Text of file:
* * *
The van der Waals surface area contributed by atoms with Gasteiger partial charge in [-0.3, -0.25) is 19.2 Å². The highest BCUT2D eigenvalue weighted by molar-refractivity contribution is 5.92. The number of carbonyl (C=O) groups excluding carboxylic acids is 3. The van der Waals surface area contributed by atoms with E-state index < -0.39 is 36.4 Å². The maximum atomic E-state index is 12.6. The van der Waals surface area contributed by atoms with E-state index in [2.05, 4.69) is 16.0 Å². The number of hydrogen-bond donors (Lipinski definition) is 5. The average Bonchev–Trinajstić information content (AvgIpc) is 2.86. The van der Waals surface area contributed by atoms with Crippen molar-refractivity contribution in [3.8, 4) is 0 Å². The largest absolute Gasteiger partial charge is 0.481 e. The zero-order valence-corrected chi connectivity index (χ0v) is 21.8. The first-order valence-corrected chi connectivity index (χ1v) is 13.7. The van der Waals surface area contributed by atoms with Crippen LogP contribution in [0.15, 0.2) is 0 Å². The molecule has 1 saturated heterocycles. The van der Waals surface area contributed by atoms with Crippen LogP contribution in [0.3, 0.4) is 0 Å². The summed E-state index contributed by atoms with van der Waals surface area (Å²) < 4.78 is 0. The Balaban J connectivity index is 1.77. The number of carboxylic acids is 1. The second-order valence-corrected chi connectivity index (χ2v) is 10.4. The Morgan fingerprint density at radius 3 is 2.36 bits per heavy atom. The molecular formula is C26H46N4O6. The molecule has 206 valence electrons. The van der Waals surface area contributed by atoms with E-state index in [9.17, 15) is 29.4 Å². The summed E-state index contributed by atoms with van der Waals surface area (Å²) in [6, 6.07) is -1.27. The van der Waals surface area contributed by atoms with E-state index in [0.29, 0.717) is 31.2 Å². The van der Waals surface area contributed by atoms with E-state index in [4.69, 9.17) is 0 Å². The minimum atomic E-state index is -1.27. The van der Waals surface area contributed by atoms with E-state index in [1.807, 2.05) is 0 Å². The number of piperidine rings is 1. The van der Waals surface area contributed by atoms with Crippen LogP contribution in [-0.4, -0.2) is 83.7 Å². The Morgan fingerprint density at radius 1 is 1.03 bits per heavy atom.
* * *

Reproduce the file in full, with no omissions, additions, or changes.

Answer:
The van der Waals surface area contributed by atoms with Gasteiger partial charge in [-0.3, -0.25) is 19.2 Å². The highest BCUT2D eigenvalue weighted by molar-refractivity contribution is 5.92. The number of carbonyl (C=O) groups excluding carboxylic acids is 3. The van der Waals surface area contributed by atoms with E-state index < -0.39 is 36.4 Å². The maximum atomic E-state index is 12.6. The van der Waals surface area contributed by atoms with E-state index in [2.05, 4.69) is 16.0 Å². The number of hydrogen-bond donors (Lipinski definition) is 5. The average Bonchev–Trinajstić information content (AvgIpc) is 2.86. The van der Waals surface area contributed by atoms with Crippen molar-refractivity contribution in [3.8, 4) is 0 Å². The largest absolute Gasteiger partial charge is 0.481 e. The zero-order valence-corrected chi connectivity index (χ0v) is 21.8. The first-order valence-corrected chi connectivity index (χ1v) is 13.7. The van der Waals surface area contributed by atoms with Crippen LogP contribution in [0.15, 0.2) is 0 Å². The molecule has 1 saturated heterocycles. The van der Waals surface area contributed by atoms with Crippen LogP contribution in [0.3, 0.4) is 0 Å². The summed E-state index contributed by atoms with van der Waals surface area (Å²) < 4.78 is 0. The Balaban J connectivity index is 1.77. The number of carboxylic acids is 1. The second-order valence-corrected chi connectivity index (χ2v) is 10.4. The Morgan fingerprint density at radius 3 is 2.36 bits per heavy atom. The molecular formula is C26H46N4O6. The molecule has 206 valence electrons. The van der Waals surface area contributed by atoms with E-state index in [9.17, 15) is 29.4 Å². The summed E-state index contributed by atoms with van der Waals surface area (Å²) in [6, 6.07) is -1.27. The van der Waals surface area contributed by atoms with E-state index in [0.29, 0.717) is 31.2 Å². The van der Waals surface area contributed by atoms with E-state index in [4.69, 9.17) is 0 Å². The minimum atomic E-state index is -1.27. The van der Waals surface area contributed by atoms with E-state index in [1.807, 2.05) is 0 Å². The number of piperidine rings is 1. The van der Waals surface area contributed by atoms with Crippen LogP contribution in [-0.4, -0.2) is 83.7 Å². The Morgan fingerprint density at radius 1 is 1.03 bits per heavy atom.